Everything was a blur. He couldn't hear the erupting chaos in the small bunker he had sheltered in. He didn't notice when the door splintered and crumbled. He couldn't see the horrific display of violence that ensued. He never heard the agony of his trusted allies as they were cut down in front of him. All he heard was his own failing heartbeat. Time went by in slow motion, the heavy uniformed boots stepping carefully over the mass of bodies. His heartbeat slowed, and finally stopped.
"Any matches?" called the field commander. The small squadron armed with shortswords surveying the scene drew itself to attention. One by one his grunts replied.
"None yet, sir!"
"No-" the private hesitated. He stooped down over one of the bodies and rolled it onto its back.
He grinned. A match.
"Over here, sir!" he yelled.
The commander strode over to the private with all the elegance he could muster in a room filled with corpses. He knelt next to the body his lackey had pointed out, examined it, and smiled.
"Good work, soldier," he said, "we got 'im".
The soldier beamed. This meant a promotion for sure.
The commander stood up and called for his 'list'. A soldier then left briefly and scurried back with a book and a pen a few moments later. The commander opened the book, flipped through a few pages and stopped on the page labeled 'Orion'. He paused for a moment, taking in the joy of this momentous occasion, and scrawled DECEASED in large, important looking letters.
"Now, gentlemen, if you'll direct your attention to section three paragraph six of my report, you'll find a detailed description of my findings concerning-"
The tall, anxious looking man at the front of the makeshift conference chamber stopped speaking and looked expectantly at one of the old, clearly unimpressed businessmen sitting at the table in front of him.
"Mr. Arcale," he repeated, as if he didn't already have his undivided attention, "My colleagues and I appreciate how much work you've put into this… this project," he said, gesturing to the hastily prepared model at the front of the room. "But I'm afraid we're not seeing much progress, and at this point we have been considering… taking our business elseware."
The man, Luther Arcale, hurriedly consulted his notes.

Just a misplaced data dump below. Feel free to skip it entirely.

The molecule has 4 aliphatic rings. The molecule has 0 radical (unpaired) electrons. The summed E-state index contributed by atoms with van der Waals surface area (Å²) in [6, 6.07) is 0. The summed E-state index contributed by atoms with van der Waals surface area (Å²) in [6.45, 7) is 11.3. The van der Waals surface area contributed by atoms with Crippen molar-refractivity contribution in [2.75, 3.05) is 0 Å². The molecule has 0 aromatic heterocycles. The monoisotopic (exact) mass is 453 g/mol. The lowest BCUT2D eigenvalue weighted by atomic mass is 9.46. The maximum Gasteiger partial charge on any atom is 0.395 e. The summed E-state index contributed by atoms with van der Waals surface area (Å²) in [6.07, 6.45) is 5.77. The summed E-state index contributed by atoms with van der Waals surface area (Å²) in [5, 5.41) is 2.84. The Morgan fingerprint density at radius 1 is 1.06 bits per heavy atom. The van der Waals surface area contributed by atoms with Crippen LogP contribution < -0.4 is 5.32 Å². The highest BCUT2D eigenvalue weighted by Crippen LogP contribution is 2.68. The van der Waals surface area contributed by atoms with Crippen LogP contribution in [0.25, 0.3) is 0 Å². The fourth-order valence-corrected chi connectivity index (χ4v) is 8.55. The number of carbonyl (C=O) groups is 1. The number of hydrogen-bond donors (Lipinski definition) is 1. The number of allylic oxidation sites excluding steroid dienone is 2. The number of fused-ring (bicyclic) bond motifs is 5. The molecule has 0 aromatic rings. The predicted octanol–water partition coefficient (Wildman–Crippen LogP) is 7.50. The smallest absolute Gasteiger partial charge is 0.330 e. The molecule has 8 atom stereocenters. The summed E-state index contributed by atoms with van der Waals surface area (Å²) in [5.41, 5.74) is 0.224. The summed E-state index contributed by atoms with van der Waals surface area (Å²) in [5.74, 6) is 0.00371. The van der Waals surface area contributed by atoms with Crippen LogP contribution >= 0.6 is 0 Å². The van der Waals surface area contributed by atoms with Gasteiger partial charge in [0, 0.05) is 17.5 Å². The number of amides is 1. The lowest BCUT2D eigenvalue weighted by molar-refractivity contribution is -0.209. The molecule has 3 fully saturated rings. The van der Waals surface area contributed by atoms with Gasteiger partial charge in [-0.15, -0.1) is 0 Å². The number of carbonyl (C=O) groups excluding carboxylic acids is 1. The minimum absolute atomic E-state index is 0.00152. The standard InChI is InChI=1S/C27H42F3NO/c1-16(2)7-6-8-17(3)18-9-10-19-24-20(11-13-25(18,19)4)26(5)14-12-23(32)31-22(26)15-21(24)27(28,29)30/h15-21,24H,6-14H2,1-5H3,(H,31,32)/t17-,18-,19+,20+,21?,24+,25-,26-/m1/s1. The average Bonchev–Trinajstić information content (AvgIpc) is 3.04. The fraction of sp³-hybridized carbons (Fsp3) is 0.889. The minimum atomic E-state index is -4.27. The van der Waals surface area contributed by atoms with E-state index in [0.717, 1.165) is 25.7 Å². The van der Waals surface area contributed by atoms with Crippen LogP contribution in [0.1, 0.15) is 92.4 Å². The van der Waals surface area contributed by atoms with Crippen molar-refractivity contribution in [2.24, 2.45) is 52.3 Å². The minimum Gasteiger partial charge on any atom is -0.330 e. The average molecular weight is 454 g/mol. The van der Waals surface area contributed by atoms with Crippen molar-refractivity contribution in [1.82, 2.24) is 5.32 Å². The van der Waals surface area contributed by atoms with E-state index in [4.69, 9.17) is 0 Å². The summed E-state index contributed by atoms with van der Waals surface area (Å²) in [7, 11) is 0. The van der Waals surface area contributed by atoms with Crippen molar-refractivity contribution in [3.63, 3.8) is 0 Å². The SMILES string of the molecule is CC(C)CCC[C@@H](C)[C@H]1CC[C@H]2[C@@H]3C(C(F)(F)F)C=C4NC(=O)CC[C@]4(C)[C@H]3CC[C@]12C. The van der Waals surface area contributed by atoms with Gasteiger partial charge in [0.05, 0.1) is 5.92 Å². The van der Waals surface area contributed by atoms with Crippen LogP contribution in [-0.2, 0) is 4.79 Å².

"Mister Mackbey, please. I guarantee, this can work! All I need is a little more time-"
"You've had three years, Mister Arcale!" Mackbey shouted. "We've wasted countless months and ludicrous amounts of money on you, and for what? You actually believe the absurd notion that you can make a man fly!? There once was a time when we held you in the highest regard, but now look at you. You've been reduced to mucking about in the impossible, dreaming up mannequins that move by themselves, lightning powered vehicles, and now flying machines! If you continue along this path, you'll have not only lost the support of my business, but you'll drive yourself and your family into a poverty so great you'll need a king's ransom to get yourself out of it! Good day, sir!"
And with that, he stood up, grabbed his bag, and strode out of the room, immediately followed by his subordinates. Luther Arcale slowly sank into his chair, too stunned to say anything. He winced when he heard the front door slam. A few seconds later, a concerned looking woman poked her head through the open door.
"Luther?" she said, "Luther, what happened?"
Luther took a shaky breath, and ran a sweaty hand through his thick dark brown hair.
"Sorry Maria," he said, "but I may have just lost our last client."
Maria sighed and sat down next to Luther. She pursed her lips and put a comforting arm around Luther's shoulders.
"Those corporate stiffs don't know what they're missing," she said, and smiled reassuringly.
Luther gave her a sideways glance, and smiled weakly.
"Thanks, Maria. Now," he said, getting up, "Where's my boy?"
"Here I am, dad!" a small boy yelled and ran into the room, into the welcoming arms of his father. He giggled when Luther picked him up off the floor and swung him around.
"Hey," said Luther, "I got you a present." The boy's eyes widened.
"But daddy, my birthday's not until next week!" Luther smiled.
"I know, but I need some cheering up." He put his son down and pulled a ring out of his pocket. On the ring was the word Orion written in beautiful calligraphy. The boy gasped.
"Is that for me, dad?" he asked excitedly.
"Yes, it is, but you have to be very careful with it. It belonged to a very dear friend of mine," Luther said.
The boy nodded enthusiastically. "I promise, daddy!" he said, and reached up to take the ring from his father. Luther slid it on his finger. The boy looked at it and frowned.
"It doesn't fit," he said, disappointed. Luther smiled.
"Not a problem," he said, and pressed down a tiny button on the ring. The ring immediately tightened to a snug fit. The boy lit up immediately.
"That's amazing, dad!" he exclaimed.
"Thank you. It's one of the first things I ever made," Luther said, and ruffled his son's hair fondly. "Now go, show your friends."
The boy nodded and ran out the door. Luther smiled and turned to Maria, whose expression was solemn. Luther's smile faded.
"I know what you're thinking about," he said, "Don't worry. I don't believe in fate. Just because Orion went down that path doesn't mean our son will."
Maria's expression softened slightly. "I know," she said, "I just can't help it. It's just… we named our son after him. Was that wise?"
Luther smiled and shook his head. "Maria, a name is just that. A name. Our son doesn't even remember Orion. Nobody knows who we used to be. Nothing is going to happen to him. I promise." He said. Maria didn't respond. She looked out the window at little Orion and sighed.
"We can never tell him," she said. Luther walked over and held her tightly.
"I know," he said, "I know."